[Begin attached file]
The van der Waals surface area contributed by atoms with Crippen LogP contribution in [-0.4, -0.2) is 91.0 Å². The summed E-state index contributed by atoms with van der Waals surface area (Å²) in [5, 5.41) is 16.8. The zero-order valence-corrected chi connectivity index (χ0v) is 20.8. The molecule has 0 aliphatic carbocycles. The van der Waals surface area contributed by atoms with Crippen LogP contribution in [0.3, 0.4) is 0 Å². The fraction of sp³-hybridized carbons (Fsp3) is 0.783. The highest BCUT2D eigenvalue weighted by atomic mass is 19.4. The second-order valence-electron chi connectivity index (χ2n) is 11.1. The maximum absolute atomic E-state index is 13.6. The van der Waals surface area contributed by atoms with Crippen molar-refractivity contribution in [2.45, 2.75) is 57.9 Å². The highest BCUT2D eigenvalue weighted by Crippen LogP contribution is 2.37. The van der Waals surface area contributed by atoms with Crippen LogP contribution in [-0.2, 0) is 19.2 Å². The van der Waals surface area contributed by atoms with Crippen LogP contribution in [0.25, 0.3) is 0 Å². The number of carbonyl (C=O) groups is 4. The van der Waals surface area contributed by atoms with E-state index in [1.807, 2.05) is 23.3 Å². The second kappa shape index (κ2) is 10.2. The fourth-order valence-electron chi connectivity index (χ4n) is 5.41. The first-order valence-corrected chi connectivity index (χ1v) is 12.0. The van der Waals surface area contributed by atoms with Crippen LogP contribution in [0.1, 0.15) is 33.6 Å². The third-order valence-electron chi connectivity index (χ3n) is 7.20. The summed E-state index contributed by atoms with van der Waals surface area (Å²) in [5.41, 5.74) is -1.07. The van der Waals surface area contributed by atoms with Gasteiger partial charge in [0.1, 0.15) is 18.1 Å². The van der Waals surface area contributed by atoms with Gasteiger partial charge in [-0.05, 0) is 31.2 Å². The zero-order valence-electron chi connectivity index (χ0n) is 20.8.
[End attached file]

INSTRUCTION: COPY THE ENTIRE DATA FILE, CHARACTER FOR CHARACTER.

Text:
The van der Waals surface area contributed by atoms with Crippen LogP contribution in [-0.4, -0.2) is 91.0 Å². The summed E-state index contributed by atoms with van der Waals surface area (Å²) in [5, 5.41) is 16.8. The zero-order valence-corrected chi connectivity index (χ0v) is 20.8. The molecule has 0 aliphatic carbocycles. The van der Waals surface area contributed by atoms with Crippen LogP contribution in [0.3, 0.4) is 0 Å². The fraction of sp³-hybridized carbons (Fsp3) is 0.783. The highest BCUT2D eigenvalue weighted by atomic mass is 19.4. The second-order valence-electron chi connectivity index (χ2n) is 11.1. The maximum absolute atomic E-state index is 13.6. The van der Waals surface area contributed by atoms with Crippen molar-refractivity contribution in [2.45, 2.75) is 57.9 Å². The highest BCUT2D eigenvalue weighted by Crippen LogP contribution is 2.37. The van der Waals surface area contributed by atoms with Crippen LogP contribution in [-0.2, 0) is 19.2 Å². The van der Waals surface area contributed by atoms with Crippen LogP contribution in [0.25, 0.3) is 0 Å². The number of carbonyl (C=O) groups is 4. The van der Waals surface area contributed by atoms with E-state index in [1.807, 2.05) is 23.3 Å². The second kappa shape index (κ2) is 10.2. The fourth-order valence-electron chi connectivity index (χ4n) is 5.41. The first-order valence-corrected chi connectivity index (χ1v) is 12.0. The van der Waals surface area contributed by atoms with Crippen LogP contribution in [0.1, 0.15) is 33.6 Å². The third-order valence-electron chi connectivity index (χ3n) is 7.20. The summed E-state index contributed by atoms with van der Waals surface area (Å²) in [5.41, 5.74) is -1.07. The van der Waals surface area contributed by atoms with Gasteiger partial charge in [0.1, 0.15) is 18.1 Å². The van der Waals surface area contributed by atoms with Gasteiger partial charge in [-0.05, 0) is 31.2 Å². The zero-order valence-electron chi connectivity index (χ0n) is 20.8.